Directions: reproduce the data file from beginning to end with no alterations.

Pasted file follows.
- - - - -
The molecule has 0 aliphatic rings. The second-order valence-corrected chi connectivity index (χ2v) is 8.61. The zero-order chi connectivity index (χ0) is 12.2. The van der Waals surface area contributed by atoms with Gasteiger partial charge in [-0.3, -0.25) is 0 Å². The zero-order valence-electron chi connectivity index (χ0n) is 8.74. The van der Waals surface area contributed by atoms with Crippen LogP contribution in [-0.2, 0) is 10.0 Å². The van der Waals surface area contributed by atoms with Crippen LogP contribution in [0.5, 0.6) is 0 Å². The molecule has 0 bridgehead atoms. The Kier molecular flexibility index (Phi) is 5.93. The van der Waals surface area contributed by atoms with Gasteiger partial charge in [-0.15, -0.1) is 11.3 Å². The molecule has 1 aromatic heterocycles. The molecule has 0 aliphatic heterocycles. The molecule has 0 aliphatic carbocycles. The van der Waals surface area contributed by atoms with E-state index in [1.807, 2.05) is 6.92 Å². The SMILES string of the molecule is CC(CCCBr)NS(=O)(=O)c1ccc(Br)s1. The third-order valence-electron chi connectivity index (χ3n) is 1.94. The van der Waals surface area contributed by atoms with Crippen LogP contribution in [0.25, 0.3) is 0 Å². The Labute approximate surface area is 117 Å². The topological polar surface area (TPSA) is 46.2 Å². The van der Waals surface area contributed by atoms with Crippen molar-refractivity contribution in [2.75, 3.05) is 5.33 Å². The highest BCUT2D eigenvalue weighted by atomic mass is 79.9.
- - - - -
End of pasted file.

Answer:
The molecule has 0 aliphatic rings. The second-order valence-corrected chi connectivity index (χ2v) is 8.61. The zero-order chi connectivity index (χ0) is 12.2. The van der Waals surface area contributed by atoms with Gasteiger partial charge in [-0.3, -0.25) is 0 Å². The zero-order valence-electron chi connectivity index (χ0n) is 8.74. The van der Waals surface area contributed by atoms with Crippen LogP contribution in [-0.2, 0) is 10.0 Å². The van der Waals surface area contributed by atoms with Crippen LogP contribution in [0.5, 0.6) is 0 Å². The molecule has 0 bridgehead atoms. The Kier molecular flexibility index (Phi) is 5.93. The van der Waals surface area contributed by atoms with Gasteiger partial charge in [-0.15, -0.1) is 11.3 Å². The molecule has 1 aromatic heterocycles. The molecule has 0 aliphatic heterocycles. The molecule has 0 aliphatic carbocycles. The van der Waals surface area contributed by atoms with E-state index in [1.807, 2.05) is 6.92 Å². The SMILES string of the molecule is CC(CCCBr)NS(=O)(=O)c1ccc(Br)s1. The third-order valence-electron chi connectivity index (χ3n) is 1.94. The van der Waals surface area contributed by atoms with Crippen LogP contribution in [0.25, 0.3) is 0 Å². The Labute approximate surface area is 117 Å². The topological polar surface area (TPSA) is 46.2 Å². The van der Waals surface area contributed by atoms with Crippen molar-refractivity contribution in [2.75, 3.05) is 5.33 Å². The highest BCUT2D eigenvalue weighted by atomic mass is 79.9.